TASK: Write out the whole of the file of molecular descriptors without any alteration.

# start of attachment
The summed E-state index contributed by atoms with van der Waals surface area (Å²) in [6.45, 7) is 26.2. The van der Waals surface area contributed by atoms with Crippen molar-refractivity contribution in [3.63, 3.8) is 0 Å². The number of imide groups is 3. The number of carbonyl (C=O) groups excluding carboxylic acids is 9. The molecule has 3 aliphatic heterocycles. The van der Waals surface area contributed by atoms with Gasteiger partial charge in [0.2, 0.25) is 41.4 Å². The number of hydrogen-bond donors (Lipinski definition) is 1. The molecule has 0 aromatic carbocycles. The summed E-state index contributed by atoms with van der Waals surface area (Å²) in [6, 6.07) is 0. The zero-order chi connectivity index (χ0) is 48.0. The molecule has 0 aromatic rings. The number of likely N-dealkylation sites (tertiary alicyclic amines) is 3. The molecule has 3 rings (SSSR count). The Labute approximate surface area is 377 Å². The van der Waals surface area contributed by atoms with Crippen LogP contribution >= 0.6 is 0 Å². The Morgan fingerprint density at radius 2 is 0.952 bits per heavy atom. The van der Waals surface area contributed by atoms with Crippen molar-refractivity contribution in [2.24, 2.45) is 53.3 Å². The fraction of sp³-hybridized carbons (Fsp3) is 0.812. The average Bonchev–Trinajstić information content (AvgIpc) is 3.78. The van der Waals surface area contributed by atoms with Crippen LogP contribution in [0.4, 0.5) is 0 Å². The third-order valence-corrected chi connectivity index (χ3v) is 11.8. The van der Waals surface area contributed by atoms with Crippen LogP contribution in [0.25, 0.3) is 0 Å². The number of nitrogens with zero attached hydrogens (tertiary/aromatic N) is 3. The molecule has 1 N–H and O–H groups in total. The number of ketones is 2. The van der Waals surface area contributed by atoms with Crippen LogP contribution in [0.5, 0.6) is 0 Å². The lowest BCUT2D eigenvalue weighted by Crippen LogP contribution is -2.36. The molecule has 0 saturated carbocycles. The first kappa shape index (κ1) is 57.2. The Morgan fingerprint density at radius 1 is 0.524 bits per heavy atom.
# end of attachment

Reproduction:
The summed E-state index contributed by atoms with van der Waals surface area (Å²) in [6.45, 7) is 26.2. The van der Waals surface area contributed by atoms with Crippen molar-refractivity contribution in [3.63, 3.8) is 0 Å². The number of imide groups is 3. The number of carbonyl (C=O) groups excluding carboxylic acids is 9. The molecule has 3 aliphatic heterocycles. The van der Waals surface area contributed by atoms with Gasteiger partial charge in [0.2, 0.25) is 41.4 Å². The number of hydrogen-bond donors (Lipinski definition) is 1. The molecule has 0 aromatic carbocycles. The summed E-state index contributed by atoms with van der Waals surface area (Å²) in [6, 6.07) is 0. The zero-order chi connectivity index (χ0) is 48.0. The molecule has 0 aromatic rings. The number of likely N-dealkylation sites (tertiary alicyclic amines) is 3. The molecule has 3 rings (SSSR count). The Labute approximate surface area is 377 Å². The van der Waals surface area contributed by atoms with Crippen LogP contribution >= 0.6 is 0 Å². The Morgan fingerprint density at radius 2 is 0.952 bits per heavy atom. The van der Waals surface area contributed by atoms with Crippen molar-refractivity contribution in [2.24, 2.45) is 53.3 Å². The fraction of sp³-hybridized carbons (Fsp3) is 0.812. The average Bonchev–Trinajstić information content (AvgIpc) is 3.78. The van der Waals surface area contributed by atoms with Crippen LogP contribution in [0.4, 0.5) is 0 Å². The third-order valence-corrected chi connectivity index (χ3v) is 11.8. The van der Waals surface area contributed by atoms with Crippen LogP contribution in [0.25, 0.3) is 0 Å². The number of nitrogens with zero attached hydrogens (tertiary/aromatic N) is 3. The molecule has 1 N–H and O–H groups in total. The number of ketones is 2. The van der Waals surface area contributed by atoms with Crippen LogP contribution in [0.5, 0.6) is 0 Å². The lowest BCUT2D eigenvalue weighted by Crippen LogP contribution is -2.36. The molecule has 0 saturated carbocycles. The first kappa shape index (κ1) is 57.2. The Morgan fingerprint density at radius 1 is 0.524 bits per heavy atom.